As more and more professionals spend their workdays in the home instead of in a typical office setting, the usefulness and popularity of softphones has skyrocketed. The phones, which rely on Voice over Internet Protocol (VoIP) technology, emphasize presence rather than distant engagement, as they allow everyone to join in from their work computers without disrupting the flow with cumbersome cell phone calls. If you’re looking to advance your company’s effective use of remote work and technology, take a look at some of the main things you need to know about using a business softphone.
What They Are
A softphone, or software phone, allows you to make and receive calls through your computer or mobile device without using your cell service. It essentially offers the ability to use a work line without having a physical work phone at your disposal. It allows you to keep work and play separate, so that your personal phone does not become so inundated by business duties that your professional and personal lives become inseparable.
How They Work
Softphones rely on apps that can be accessed on either your computer or mobile device in lieu of using a traditional phone line. They do, however, still require a certain bandwidth in order to remain fully functional and provide you with uninterrupted service. For this reason, you should explore softphone providers before committing to one specific service.
Who Needs Them?
The push for more remote work opportunities has increased and will continue to increase. This means that the demand for softphones is also increasing, since remote workers usually do not have access to a physical business phone. Though users can access the app and both make and receive calls from their personal devices, most softphone users rely on headsets to free up their hands and make it easier to work seamlessly. Businesses with international employees or employees who travel for business frequently can also benefit from softphone integration.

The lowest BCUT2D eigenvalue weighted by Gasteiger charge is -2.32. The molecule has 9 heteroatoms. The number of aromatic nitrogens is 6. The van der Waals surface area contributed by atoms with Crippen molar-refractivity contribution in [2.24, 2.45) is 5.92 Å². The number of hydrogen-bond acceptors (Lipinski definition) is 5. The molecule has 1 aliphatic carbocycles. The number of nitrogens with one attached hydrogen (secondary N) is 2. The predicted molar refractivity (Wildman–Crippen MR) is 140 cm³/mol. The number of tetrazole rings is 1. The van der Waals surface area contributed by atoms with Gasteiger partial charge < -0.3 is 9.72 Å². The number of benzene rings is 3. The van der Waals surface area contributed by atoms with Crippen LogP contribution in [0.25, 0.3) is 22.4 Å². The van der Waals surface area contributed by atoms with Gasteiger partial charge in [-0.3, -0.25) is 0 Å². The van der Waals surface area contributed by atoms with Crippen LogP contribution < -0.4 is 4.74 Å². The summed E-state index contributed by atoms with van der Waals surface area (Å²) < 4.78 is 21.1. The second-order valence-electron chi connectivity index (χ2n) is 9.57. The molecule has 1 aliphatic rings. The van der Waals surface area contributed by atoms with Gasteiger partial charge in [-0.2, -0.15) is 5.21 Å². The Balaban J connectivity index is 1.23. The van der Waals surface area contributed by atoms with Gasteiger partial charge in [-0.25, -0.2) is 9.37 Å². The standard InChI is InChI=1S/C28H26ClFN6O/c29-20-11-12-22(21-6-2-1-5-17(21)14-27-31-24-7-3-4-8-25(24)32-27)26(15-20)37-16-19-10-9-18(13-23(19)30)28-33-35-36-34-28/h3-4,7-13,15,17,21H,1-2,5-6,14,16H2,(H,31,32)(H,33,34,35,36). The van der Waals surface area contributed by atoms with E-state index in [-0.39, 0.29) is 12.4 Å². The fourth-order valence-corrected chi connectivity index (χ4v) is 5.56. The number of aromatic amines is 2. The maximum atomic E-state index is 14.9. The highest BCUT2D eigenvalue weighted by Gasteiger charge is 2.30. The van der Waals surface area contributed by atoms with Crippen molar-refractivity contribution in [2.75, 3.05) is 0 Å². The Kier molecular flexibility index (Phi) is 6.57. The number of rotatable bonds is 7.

What Types Are Available
In the past, softphones have relied on on-site servers or phone lines, but advances in cloud technology now enable softphone providers to offer service no matter where you are or which device you’re using. This will sync your work — including records of all your calls, should you opt to record them — across all of your devices. You can, however, still opt for an on-site phone system if you fear internet service interruptions and prefer the reliability of a landline.
What They Cost
Since softphones rely on software rather than hardware, adopting a softphone system means you’ll avoid the often exorbitant price of hardware or other physical necessities. This also means you aren’t responsible for repairs or upgrades, as softphone services will usually cover that for you. The actual price and available features vary from system to system, but most businesses can expect to pay less than they would for a traditional landline service, especially if the business has numerous international employees or frequently conducts international business. Some systems are even offered completely free of charge.
How They Enhance Security
Your final consideration when determining whether a softphone is right for your business is to consider your security risks and needs. While some are wary of softphones’ inherent risks, particularly if used through cloud service, the reality is that softphones often provide more security than their physical counterparts. Despite the risk of being hacked, major softphone companies employ people to focus solely on maintaining security, ensuring more expert and individualized help controlling your data’s confidentiality.
If you think your business can benefit from the implementation of softphones, investigate different types and available systems before committing to one in particular. Regardless, incorporating a reliable phone system can alleviate some of the technological stress that threatens to overwhelm even the most patient employees, ensuring that your business can run smoothly with as few technical difficulties as possible.